It is said that timing is everything, and that seems to be the case for Phillippe Diederich, author of the new book Sofrito. Fifteen years in the making, Sofrito is the story of a Cuban-American who travels to Cuba in search of a secret recipe, and ends up finding love and the truth about his father’s family and their life in Cuba. It seems fitting that the book would be published now when the relationship between Cuba and the United States is on the mend. The embargo is close to being lifted, and Americans will soon be among the many tourists visiting the island, freely. “The first draft of the novel was originally done in 2000 or 2001. At the time Cuba was still a ‘forbidden land’ if you will. I lived in Miami on and off from 1980-1999 so I was saturated by Cuba and exile and this ‘evil empire’ type mentality,” said Diederich.
Diederich is no stranger to exile, nor to living in a heated political environment. His parents were thrown out of Haiti in 1963 and could not go back until about 1980. “I kind of translated some of that to Sofrito.”
Formerly a photojournalist, Diederich spent a lot of time traveling back and forth to Cuba throughout the nineties. At the time, he did a lot of reading about the island. That research proved instrumental when he decided to write Sofrito.
When I asked Deiderich about the main characters of the book, he said that Frank (the main character, who goes back to Cuba in search of a recipe that could save his failing restaurant in New York City) and his newfound love, Marisol, evolved during the writing process. Frank started as a passive character in earlier drafts because he wanted to position him as the reluctant hero, but that didn’t work out. It took Diederich a while to realize why Frank was feeling confused and incomplete with is life. “All this evolved as I saw his relationship with other characters develop. And it was something similar with Marisol,” he said. Of the two, Marisol was the tough one, with a thick skin and a harder heart. “As I wrote more about her, I softened her a bit, but I think that to survive in the Cuba of the nineties, and perhaps even now, one has to be tough, but she had to be the perfect fit for Frank.”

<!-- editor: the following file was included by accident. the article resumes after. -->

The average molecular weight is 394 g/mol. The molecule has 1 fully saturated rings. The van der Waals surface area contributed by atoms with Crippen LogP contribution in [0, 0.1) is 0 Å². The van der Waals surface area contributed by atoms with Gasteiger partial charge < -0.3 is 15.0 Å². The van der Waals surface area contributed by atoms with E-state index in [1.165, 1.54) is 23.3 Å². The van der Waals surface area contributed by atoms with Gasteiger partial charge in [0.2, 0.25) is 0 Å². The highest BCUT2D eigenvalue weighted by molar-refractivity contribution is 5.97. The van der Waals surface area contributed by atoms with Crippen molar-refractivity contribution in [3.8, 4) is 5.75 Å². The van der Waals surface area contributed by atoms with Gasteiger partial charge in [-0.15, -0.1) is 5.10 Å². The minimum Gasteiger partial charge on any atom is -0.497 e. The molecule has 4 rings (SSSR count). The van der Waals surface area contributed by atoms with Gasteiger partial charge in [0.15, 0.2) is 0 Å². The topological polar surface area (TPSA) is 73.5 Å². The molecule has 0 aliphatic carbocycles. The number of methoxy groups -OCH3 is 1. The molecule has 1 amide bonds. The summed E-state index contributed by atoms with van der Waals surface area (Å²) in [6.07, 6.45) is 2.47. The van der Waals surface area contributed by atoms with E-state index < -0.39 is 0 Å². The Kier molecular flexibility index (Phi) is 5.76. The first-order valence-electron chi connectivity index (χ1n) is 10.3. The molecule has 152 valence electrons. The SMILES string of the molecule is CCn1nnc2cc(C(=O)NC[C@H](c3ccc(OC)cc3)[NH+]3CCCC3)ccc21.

Diederich shares that his two favorite characters are Michi and Orlando, because they remained constant in his mind from the start, real hustlers and always at the ready for a new adventure.
Each chapter of the book begins with an epigraph about food from different Cuban personalities, including Fidel Castro himself, whose favorite dish is pork. Diederich said that earlier drafts of the book included more food as a metaphor for what happens in our lives, but in the end he didn’t want to alter the main storyline. He worked with his editor to keep the story moving and not get mired with too much food.
Sofrito is Diederich’s first novel and he is pleased with how well it has been received. The book was included in the ‘books to read this summer’ by the Los Angeles Times alongside Judy Bloom and Harper Lee—some pretty esteemed company. It was also included in a summer reading list by the Tampa Bay Times. “I know people who’ve read it have emailed or posted reviews saying they loved it. Many are asking for a sequel. I’m taking it as a good sign.” He is hopeful that there will be a Spanish version of Sofrito soon.
And as for Diederich’s next project?
“Cinco Puntos will be releasing my next novel, Playing for the Devil’s Fire in early 2016. It’s the story of a 12-year old boy whose parents disappear after narcos move into the town where they live in Southwestern Mexico. It’s a coming of age story that follows the boy as he searches for his parents with the help of a has-been masked Luchador.”